3. Coolant - Here I check the level and also check to see if there is any oil in it. Once done I drain it and fill it back up with a 50/50 mix of distilled water and antifreeze. If you have oil in your coolant then you might have a blown head gasket or bad valley pan gasket. Use distilled water it doesn't have all the minerals that tap water has in it that can cause corrosion and lime scale build up and will extend the life of your cooling system.
  4. Transfer case fluid - check the level to ensure that it doesn't leak and then drain and refill. Again here always open the fill plug before opening the drain plug since you don't want to drain it and then not be able to refill it.
  5. Differential fluid - Again here check the level before draining and refilling to ensure that there isn't a leak. When changing it always remove the fill plug before removing the cover or drain plug to ensure you can actually refill it. Once the cover is off clean up the interior of the differential using paper towels to wipe out any material and remaining oil you can. You will need to scrape off any gasket material that may still be stuck to the differential or the cover. The nice thing is if they have been using different color RTV gasket material you can tell how many times it has been changed. It appears on my Jeep it has been done at least 2 times as there wasn't the factory paper gasket (this is all Jeep used) and there was some old orange RTV gasket material and newer gray RTV gasket material. Also you can check for excessive wear marks or scoring on the gears.
  6. Fuel filter - Who knows when this was last changed and they are cheep.
  7. Air filter - Even if it looks clean these are cheep and easy to do so might as well
  8. PCV valve - Again here it is cheep and really easy to change
  9. Spark plugs and wires - With 368,??? on the Jeep the $12 in plugs and $14 for wires seemed reasonable. This also gives you a great insight into what is going on inside the engine and how it is running if you want to read your spark plugs (not my site but this diagram is a common one and is correct). Also since this Jeep still has a distributor I also changed the cap and rotor as they looked to be the factory originals and I didn't want to get stuck for the $11 it cost for new ones. It is cheap insurance and you are already working in that area of the vehicle.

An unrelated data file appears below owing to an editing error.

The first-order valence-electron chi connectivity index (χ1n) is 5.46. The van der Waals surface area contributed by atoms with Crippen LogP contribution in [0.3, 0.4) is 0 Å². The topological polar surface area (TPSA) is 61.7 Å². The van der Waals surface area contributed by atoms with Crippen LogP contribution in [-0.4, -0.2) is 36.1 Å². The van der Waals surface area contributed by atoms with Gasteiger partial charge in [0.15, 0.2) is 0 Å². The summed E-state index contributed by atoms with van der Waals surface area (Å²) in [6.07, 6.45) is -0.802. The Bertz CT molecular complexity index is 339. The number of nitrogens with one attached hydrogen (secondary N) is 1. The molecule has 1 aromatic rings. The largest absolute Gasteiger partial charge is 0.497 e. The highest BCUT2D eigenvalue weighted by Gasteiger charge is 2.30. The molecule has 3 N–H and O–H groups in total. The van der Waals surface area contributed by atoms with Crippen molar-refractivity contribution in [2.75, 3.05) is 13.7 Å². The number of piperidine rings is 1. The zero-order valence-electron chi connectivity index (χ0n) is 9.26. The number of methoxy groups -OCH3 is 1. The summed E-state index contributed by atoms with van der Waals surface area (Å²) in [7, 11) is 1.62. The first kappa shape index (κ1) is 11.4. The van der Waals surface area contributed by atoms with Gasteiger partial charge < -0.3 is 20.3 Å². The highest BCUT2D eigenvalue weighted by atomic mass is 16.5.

10. Power steering fluid - This also seems to be a neglected fluid much like transmission fluid is. I always do a partial exchange when changing oil so might as well get some clean fresh fluid in there. Just use a fluid transfer pump to empty the reservoir and refill with clean fresh fluid. You probably only change out 1/3 to 1/2 of the fluid but do this a few times and you will be near all new fluid in your power steering system.
Additionally I give the vehicle a good once over checking all the belts and hoses to ensure that they aren't in need of replacing if you find one that needs replacing do it now not later, road side repairs suck and tows are expensive. Also at this point I will convert a vehicle to fully synthetic fluids for all their added benefits. Now that most things have been done and you know when they have been done you can just follow a regular maintenance schedule and hopefully have years of worry free operation.